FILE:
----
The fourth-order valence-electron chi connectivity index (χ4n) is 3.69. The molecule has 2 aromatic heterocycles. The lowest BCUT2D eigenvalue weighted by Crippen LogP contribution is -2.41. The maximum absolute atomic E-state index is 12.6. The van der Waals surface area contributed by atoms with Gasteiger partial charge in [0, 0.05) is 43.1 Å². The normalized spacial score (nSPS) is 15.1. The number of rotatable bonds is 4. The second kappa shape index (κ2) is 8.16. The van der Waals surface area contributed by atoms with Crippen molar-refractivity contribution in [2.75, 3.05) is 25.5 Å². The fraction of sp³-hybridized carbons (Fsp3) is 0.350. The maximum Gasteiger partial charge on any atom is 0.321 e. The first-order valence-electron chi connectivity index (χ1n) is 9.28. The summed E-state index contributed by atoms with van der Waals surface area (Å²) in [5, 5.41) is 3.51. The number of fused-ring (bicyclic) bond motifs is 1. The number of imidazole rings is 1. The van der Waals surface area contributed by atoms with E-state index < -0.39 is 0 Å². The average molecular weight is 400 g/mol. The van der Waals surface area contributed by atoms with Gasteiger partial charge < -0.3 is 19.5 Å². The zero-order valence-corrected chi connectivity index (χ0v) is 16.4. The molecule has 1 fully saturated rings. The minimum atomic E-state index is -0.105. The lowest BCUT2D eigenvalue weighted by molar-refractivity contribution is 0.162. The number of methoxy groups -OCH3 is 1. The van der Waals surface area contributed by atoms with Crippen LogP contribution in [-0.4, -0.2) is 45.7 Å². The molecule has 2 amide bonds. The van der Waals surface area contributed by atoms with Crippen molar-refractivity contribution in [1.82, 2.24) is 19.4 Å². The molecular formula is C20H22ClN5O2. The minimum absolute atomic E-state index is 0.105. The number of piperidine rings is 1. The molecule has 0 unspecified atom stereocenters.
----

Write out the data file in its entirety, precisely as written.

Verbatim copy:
The fourth-order valence-electron chi connectivity index (χ4n) is 3.69. The molecule has 2 aromatic heterocycles. The lowest BCUT2D eigenvalue weighted by Crippen LogP contribution is -2.41. The maximum absolute atomic E-state index is 12.6. The van der Waals surface area contributed by atoms with Gasteiger partial charge in [0, 0.05) is 43.1 Å². The normalized spacial score (nSPS) is 15.1. The number of rotatable bonds is 4. The second kappa shape index (κ2) is 8.16. The van der Waals surface area contributed by atoms with Crippen molar-refractivity contribution in [2.75, 3.05) is 25.5 Å². The fraction of sp³-hybridized carbons (Fsp3) is 0.350. The maximum Gasteiger partial charge on any atom is 0.321 e. The first-order valence-electron chi connectivity index (χ1n) is 9.28. The summed E-state index contributed by atoms with van der Waals surface area (Å²) in [5, 5.41) is 3.51. The number of fused-ring (bicyclic) bond motifs is 1. The number of imidazole rings is 1. The van der Waals surface area contributed by atoms with E-state index < -0.39 is 0 Å². The average molecular weight is 400 g/mol. The van der Waals surface area contributed by atoms with Gasteiger partial charge < -0.3 is 19.5 Å². The zero-order valence-corrected chi connectivity index (χ0v) is 16.4. The molecule has 1 fully saturated rings. The minimum atomic E-state index is -0.105. The lowest BCUT2D eigenvalue weighted by molar-refractivity contribution is 0.162. The number of methoxy groups -OCH3 is 1. The van der Waals surface area contributed by atoms with Crippen LogP contribution in [-0.4, -0.2) is 45.7 Å². The molecule has 2 amide bonds. The van der Waals surface area contributed by atoms with Crippen molar-refractivity contribution in [1.82, 2.24) is 19.4 Å². The molecular formula is C20H22ClN5O2. The minimum absolute atomic E-state index is 0.105. The number of piperidine rings is 1. The molecule has 0 unspecified atom stereocenters.